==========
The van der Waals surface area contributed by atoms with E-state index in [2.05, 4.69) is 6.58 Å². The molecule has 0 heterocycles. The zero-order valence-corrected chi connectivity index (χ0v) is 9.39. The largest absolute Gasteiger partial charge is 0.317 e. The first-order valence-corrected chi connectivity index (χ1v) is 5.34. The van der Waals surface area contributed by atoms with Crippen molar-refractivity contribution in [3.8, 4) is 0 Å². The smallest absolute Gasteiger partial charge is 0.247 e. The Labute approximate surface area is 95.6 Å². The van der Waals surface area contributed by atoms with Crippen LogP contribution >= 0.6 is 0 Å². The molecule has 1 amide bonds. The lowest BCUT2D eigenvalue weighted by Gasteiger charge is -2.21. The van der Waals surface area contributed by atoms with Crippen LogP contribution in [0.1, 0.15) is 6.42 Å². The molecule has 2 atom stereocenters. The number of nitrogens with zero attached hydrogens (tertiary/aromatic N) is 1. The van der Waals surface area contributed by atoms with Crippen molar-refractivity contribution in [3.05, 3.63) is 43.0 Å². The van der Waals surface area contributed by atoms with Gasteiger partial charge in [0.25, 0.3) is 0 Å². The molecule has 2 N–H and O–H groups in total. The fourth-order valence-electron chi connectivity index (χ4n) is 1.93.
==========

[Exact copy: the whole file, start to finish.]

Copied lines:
The van der Waals surface area contributed by atoms with E-state index in [2.05, 4.69) is 6.58 Å². The molecule has 0 heterocycles. The zero-order valence-corrected chi connectivity index (χ0v) is 9.39. The largest absolute Gasteiger partial charge is 0.317 e. The first-order valence-corrected chi connectivity index (χ1v) is 5.34. The van der Waals surface area contributed by atoms with Crippen molar-refractivity contribution in [3.8, 4) is 0 Å². The smallest absolute Gasteiger partial charge is 0.247 e. The Labute approximate surface area is 95.6 Å². The van der Waals surface area contributed by atoms with Crippen LogP contribution >= 0.6 is 0 Å². The molecule has 1 amide bonds. The lowest BCUT2D eigenvalue weighted by Gasteiger charge is -2.21. The van der Waals surface area contributed by atoms with Crippen LogP contribution in [0.1, 0.15) is 6.42 Å². The molecule has 2 atom stereocenters. The number of nitrogens with zero attached hydrogens (tertiary/aromatic N) is 1. The van der Waals surface area contributed by atoms with Crippen molar-refractivity contribution in [3.05, 3.63) is 43.0 Å². The van der Waals surface area contributed by atoms with Gasteiger partial charge in [0.25, 0.3) is 0 Å². The molecule has 2 N–H and O–H groups in total. The fourth-order valence-electron chi connectivity index (χ4n) is 1.93.